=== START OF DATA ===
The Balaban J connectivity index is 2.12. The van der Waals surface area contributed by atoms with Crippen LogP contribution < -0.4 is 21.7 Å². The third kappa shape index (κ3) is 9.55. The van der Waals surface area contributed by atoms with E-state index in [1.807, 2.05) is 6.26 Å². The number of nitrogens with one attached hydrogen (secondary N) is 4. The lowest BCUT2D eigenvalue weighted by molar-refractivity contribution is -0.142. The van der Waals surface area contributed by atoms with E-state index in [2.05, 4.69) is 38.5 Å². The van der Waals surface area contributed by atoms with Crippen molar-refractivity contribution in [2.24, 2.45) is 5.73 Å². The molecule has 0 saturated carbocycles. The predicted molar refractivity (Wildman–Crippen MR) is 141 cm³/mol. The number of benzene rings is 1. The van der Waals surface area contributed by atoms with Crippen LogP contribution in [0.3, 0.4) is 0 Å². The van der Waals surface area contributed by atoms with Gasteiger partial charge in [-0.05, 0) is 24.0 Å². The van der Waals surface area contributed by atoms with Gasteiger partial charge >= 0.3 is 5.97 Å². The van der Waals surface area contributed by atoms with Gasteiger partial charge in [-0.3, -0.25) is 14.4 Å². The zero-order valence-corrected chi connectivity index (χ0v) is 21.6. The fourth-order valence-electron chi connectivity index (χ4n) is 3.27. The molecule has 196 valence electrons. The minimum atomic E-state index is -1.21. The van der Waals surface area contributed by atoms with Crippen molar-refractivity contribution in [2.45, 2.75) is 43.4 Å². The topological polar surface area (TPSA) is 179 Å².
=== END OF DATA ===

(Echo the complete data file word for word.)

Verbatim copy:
The Balaban J connectivity index is 2.12. The van der Waals surface area contributed by atoms with Crippen LogP contribution < -0.4 is 21.7 Å². The third kappa shape index (κ3) is 9.55. The van der Waals surface area contributed by atoms with E-state index in [1.807, 2.05) is 6.26 Å². The number of nitrogens with one attached hydrogen (secondary N) is 4. The lowest BCUT2D eigenvalue weighted by molar-refractivity contribution is -0.142. The van der Waals surface area contributed by atoms with E-state index in [2.05, 4.69) is 38.5 Å². The van der Waals surface area contributed by atoms with Crippen molar-refractivity contribution in [2.24, 2.45) is 5.73 Å². The molecule has 0 saturated carbocycles. The predicted molar refractivity (Wildman–Crippen MR) is 141 cm³/mol. The number of benzene rings is 1. The van der Waals surface area contributed by atoms with Crippen LogP contribution in [0.3, 0.4) is 0 Å². The van der Waals surface area contributed by atoms with Gasteiger partial charge in [-0.05, 0) is 24.0 Å². The van der Waals surface area contributed by atoms with Gasteiger partial charge >= 0.3 is 5.97 Å². The van der Waals surface area contributed by atoms with Gasteiger partial charge in [-0.3, -0.25) is 14.4 Å². The zero-order valence-corrected chi connectivity index (χ0v) is 21.6. The fourth-order valence-electron chi connectivity index (χ4n) is 3.27. The molecule has 196 valence electrons. The minimum atomic E-state index is -1.21. The van der Waals surface area contributed by atoms with Crippen molar-refractivity contribution in [2.45, 2.75) is 43.4 Å². The topological polar surface area (TPSA) is 179 Å².